Much hype has in the past surrounded the cost of the project, with estimates running as high as $15bn. Shaheen provides clarity: “The total cost of the project is around US$12bn.” Holding off the award of the EPC contracts had two benefits for the company.

“The first and most obvious being better profitability due to lower capital expenditure. In addition, the financing is easier to borrow as we are borrowing less money and the money market is not overheated,” points out Shaheen.

The company completed the project financing in June. Finances totalling US$8.5 billion were secured from multiple sources including US$4.01 billion from the Public Investment Fund and Export Credit Agencies, and US$4.49 billion from commercial financial institutions.

The senior loan facilities have a tenor of 16 years with an all in pricing of 1.85% (above LIBOR) for the US dollar commercial and Export Credit Agencies (ECA) covered loan facilities.

The reputation of the two partners facilitates their ability to secure the funding for the project. “We were afraid of the capital markets going dry.

However, we found that this was not the case. At present, with many projects slowing down or stopping altogether, there is less competition for the same capital,” says Shaheen.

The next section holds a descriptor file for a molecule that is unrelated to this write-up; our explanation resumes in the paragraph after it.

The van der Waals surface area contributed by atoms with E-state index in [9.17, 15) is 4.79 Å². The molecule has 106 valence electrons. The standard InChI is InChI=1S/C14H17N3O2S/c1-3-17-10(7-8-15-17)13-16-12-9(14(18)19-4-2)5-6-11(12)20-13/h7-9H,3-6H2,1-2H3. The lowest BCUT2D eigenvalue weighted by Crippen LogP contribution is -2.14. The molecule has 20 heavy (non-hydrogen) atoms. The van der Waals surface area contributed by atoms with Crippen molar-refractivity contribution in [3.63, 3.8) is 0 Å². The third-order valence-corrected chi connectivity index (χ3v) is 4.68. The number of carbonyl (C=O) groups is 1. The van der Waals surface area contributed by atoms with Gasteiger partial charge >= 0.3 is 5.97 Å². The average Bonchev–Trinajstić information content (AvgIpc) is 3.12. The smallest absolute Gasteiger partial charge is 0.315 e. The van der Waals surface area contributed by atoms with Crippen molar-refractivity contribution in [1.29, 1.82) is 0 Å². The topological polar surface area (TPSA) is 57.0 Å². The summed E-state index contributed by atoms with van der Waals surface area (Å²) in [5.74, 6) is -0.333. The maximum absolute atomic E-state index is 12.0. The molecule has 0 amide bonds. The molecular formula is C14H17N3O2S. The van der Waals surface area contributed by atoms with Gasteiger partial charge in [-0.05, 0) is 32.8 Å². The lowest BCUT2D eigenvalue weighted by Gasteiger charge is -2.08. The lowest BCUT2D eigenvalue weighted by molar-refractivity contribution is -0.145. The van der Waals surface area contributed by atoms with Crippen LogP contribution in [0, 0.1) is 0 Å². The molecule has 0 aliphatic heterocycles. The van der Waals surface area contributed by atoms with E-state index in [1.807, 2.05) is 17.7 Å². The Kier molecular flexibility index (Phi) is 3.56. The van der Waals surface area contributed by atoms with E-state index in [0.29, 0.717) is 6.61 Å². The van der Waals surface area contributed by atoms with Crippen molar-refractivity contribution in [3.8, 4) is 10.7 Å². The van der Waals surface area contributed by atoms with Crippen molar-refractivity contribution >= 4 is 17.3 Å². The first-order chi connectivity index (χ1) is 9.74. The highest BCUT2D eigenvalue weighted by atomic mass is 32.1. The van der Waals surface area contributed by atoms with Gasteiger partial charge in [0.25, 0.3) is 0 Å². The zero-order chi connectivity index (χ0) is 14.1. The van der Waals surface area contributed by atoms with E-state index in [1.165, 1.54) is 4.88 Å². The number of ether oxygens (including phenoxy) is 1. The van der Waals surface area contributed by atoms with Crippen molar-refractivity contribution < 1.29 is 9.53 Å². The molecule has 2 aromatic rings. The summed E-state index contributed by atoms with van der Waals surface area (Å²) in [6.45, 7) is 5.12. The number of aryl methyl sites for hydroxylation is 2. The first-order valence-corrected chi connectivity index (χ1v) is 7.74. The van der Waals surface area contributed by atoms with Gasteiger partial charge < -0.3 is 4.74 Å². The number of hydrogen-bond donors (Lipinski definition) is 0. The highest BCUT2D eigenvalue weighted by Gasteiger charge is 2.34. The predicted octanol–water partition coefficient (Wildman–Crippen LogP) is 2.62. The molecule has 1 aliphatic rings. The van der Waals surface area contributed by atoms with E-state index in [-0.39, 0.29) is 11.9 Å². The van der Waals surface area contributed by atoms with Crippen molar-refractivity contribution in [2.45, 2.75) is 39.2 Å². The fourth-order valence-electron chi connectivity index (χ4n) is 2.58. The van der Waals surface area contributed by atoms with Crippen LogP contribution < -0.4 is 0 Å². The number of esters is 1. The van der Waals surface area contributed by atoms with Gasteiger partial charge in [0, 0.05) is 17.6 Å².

“Both Aramco and Total are trustworthy companies with strong reputations which put lenders at ease.”  Challenges do remain. Just as other companies in the region, SATORP faces a shortage of skilled people, not least due to the scale of the project.

“The biggest challenge that we are facing is time and manpower with such a complex project involving the collaboration of the project team, consultants, lenders, and contractors – a huge effort by all,” concludes Shaheen.

Satorp by Numbers
• Refinery complex size: 4.87 Km2.
• 130 million construction man hours by as many as 30,000 workers.
• 1 million cubic meters of concrete.
• 4250 pieces of equipment (reactors, column, drums, heaters, boilers, flares, exchangers, air fins, pumps).
• 30,000 tonnes of structure (pipe racks, steel structure, and access structure).
• 100,000 tonnes of pipes (7,000km).
• Materials, equipment and construction will amount to $5.5bn.